When John Devine arrived in my home, over a week after his ordeal, he walked gingerly. The reason for his discomfort was evident. The parts of his body visible to the eye bore the signs of severe abuse. His hands were grotesquely swollen and misshapen. It was difficult for him to hold a pint glass of water and drink freely from it. The glass perched precariously in his palm, beyond the power of any grip, and always looked as it were about to topple over. When his companion rearranged his clothing to expose swathes of purple flesh, I sensed instinctively I was in the company of someone who had undergone torture.

John Devine's story is as simple as it is appalling. On Saturday the 23rd of October, three to four men came to his home. After a brief introduction, he felt something prod into his back. The words, barked into his ear, 'internal security, you are under arrest' conjure up a vile image of Freddie Scappaticci sadistically stalking some hapless prey on behalf of his British handlers. This time the ‘internal security’ belonged to the Continuity IRA. What operations its ‘internal security’ is designed to protect frustrates the investigative powers of even the most assiduous researcher. The organisation has proved itself wholly incapable of mounting any challenge to the things it claims to be opposed to. There are no state forces graves marked with ‘killed by the Continuity IRA.’ Compared to the campaign once waged by the Provisionals, CIRA’s is a farce.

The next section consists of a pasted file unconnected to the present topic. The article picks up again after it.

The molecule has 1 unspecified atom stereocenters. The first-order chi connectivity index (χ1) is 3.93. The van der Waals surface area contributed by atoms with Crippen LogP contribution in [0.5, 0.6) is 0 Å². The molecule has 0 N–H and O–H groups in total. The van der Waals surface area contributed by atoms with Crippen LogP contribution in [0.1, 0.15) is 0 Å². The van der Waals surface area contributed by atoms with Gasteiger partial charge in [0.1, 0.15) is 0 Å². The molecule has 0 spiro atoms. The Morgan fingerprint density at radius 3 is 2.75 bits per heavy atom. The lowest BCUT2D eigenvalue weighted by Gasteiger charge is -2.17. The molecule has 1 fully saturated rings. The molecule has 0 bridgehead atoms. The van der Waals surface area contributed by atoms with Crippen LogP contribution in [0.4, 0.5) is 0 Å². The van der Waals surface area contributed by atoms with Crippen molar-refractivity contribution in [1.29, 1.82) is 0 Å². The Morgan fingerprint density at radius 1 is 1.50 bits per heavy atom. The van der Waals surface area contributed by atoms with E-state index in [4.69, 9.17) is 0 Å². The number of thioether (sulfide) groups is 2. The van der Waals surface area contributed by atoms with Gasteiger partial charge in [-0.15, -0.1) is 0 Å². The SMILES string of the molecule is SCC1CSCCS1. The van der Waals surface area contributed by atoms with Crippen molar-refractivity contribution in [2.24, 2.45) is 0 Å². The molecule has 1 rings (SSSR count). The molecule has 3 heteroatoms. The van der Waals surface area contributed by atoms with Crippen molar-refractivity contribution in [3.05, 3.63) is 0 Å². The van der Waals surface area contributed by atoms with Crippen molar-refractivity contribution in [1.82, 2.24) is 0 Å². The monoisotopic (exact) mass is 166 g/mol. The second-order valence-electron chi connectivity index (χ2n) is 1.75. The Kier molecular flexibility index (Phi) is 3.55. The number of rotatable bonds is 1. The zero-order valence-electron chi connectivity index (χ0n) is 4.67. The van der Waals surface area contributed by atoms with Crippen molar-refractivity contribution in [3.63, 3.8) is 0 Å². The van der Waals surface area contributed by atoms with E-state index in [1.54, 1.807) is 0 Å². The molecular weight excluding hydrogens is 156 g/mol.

After being placed under ‘arrest’ John Devine was taken out of his home and transported to the Giant's Foot where his eyes were taped and his limbs bound before he was placed in a car boot and whisked off for a rendevouz with his torturers. After what seemed an hour, he was taken out of the car to be punched and beaten. He was then hauled to a building, the floor of which had been covered in advance with plastic sheeting. This was a planned torture, not something carried out on a whim. There he was beaten continuously and accused of being an informer. Those brutalising him insisted that he disclose the identity of his handlers. He denied the allegations put to him. Fearful for his own life and terrified at the prospects that his children would have to go through life in West Belfast scarred by the stigma that their father had been shot dead for being an informer, he remained steadfast in his determination not to confirm the charges being laid by his accusers.